As we see here, the channel separation is a much stronger function of the angular error, allowing us to spot the optimal setting far easier. While the max output changes by just .4% or so, the separation drops by about 100% - VERY easy to read.

One observation in that case: if we indeed set the cartridge for equal outputs, then we DO get the optimal azimuth as well. And vise versa.

Case C. Cartridge with Angular Error and Channel Imbalance.

Now let’s move our cartridge that is even closer to reality by introducing some small output difference. Let’s say, that one channel has 1mV, while the other – 1.005. That cartridge still has 5 degrees angular error for maximum achievable channel separation of –27dB.

We now attempt to set the azimuth by balancing the channels for equal outputs. In order to achieve that we need to tilt the cartridge so its output drops on the stronger channel while increasing on the weak one. We can easily see that we obtain the max signal on the weak channel by making the magnet cross its flux lines at a perfect 90 degrees – by rotating the cartridge by 2.5 degrees. The other channel then is at 5 degrees error, and its output is now reduced to .999 – and we achieve an almost perfect “equal output”.

We do, however, now significantly reduce the channel separation – it is now down to just –21dB.

In other words, any output difference in the two channels will force us to sacrifice the channel separation in order to achieve equal output condition.

Case D. Phono Stage Gain Error

Let us now presume that we are setting the azimuth by trying to achieve equal signals at the OUTPUT of the phono stage. Let’s further presume that that phono stage has a small gain error between the two channels – something as little as .25dB or so.

It can be shown that by doing the equal output adjustment in this case we will aggravate the situation by including the phono stage error in our procedure. In order to compensate for it we will have to reduce the channel separation even further, by moving ever farther away from the point of lowest channel cross talk. It will be easier to understand by bringing in our “Perfect” cartridge that really needs no rotation, but now WILL be rotated to “pre-drop” one channel by .25dB.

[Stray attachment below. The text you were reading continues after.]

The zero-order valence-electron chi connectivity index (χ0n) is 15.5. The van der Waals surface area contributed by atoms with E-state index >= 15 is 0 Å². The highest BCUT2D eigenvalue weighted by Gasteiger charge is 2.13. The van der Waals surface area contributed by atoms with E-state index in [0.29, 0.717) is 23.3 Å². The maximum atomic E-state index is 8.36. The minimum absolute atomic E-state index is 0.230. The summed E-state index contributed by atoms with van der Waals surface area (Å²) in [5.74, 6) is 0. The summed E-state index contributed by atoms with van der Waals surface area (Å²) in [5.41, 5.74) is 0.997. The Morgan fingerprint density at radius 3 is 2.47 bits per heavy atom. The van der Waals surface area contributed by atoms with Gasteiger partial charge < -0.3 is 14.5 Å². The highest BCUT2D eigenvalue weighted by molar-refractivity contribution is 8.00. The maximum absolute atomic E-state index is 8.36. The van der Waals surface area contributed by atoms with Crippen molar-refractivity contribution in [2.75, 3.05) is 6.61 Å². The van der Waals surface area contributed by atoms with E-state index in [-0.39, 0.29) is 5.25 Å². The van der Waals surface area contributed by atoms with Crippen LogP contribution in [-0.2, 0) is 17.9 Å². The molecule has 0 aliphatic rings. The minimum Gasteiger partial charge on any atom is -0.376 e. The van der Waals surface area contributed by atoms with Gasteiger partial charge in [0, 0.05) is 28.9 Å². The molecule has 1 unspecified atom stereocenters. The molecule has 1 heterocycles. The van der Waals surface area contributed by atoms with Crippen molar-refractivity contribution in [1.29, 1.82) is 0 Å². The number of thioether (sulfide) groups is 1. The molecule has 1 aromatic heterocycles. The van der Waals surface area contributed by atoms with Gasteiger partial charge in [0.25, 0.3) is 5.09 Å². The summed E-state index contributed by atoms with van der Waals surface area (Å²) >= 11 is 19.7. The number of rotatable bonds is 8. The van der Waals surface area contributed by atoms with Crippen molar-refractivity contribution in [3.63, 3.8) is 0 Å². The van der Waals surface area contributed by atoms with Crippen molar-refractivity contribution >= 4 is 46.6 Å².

One can continue building such cases by including other error sources in all possible combinations. However, it should be clear by now that the following conclusions can be reached:

1. Only in the case of a cartridge with equal voltage outputs but some built-in angular error will the points of equal output and best channel separation coincide.

2. The closer your cartridge is to a “perfect” one, the harder it will be to set the azimuth correctly by “equal output” procedure.

3. Setting a cartridge with inherent channel imbalance for equal output is guaranteed to destroy the channel separation.

4. Any difference in channel output should be dealt with in the preamplifier. Such adjustments have no effect on channel separation.

Therefore, in terms of how to set the azimuth, we shall state the hierarchy of methods:

1.. The preferred method is by achieving the best channel separation.

2. In absence of proper tools for that method, a level cartridge is the second best.

3. Setting azimuth by achieving equal outputs is at best inaccurate and will only work with some cartridges. It is guaranteed to give bad results with most cartridges, however.

Conclusion:

I tried to keep this to some reasonable length by not doing much math here – all those calculations are rather simple and can be done quickly with your calculator – once you visualize the basic phono cartridge geometry. You might want to repeat them because they are fun and will give you nice insight into what is really happening.

One big point here is that if you indeed accept the notion that channel separation is important for stereo reproduction, then there is only one proper way of setting the cartridge – and that is by directly monitoring this parameter.

You may of course decide that the separation is NOT the most important issue and try other means. In that case this will at least let you understand better how things interact.



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Topic - Funny things happen on the way to azimuth adjustment - Victor Khomenko 08:40:29 07/09/01 (15)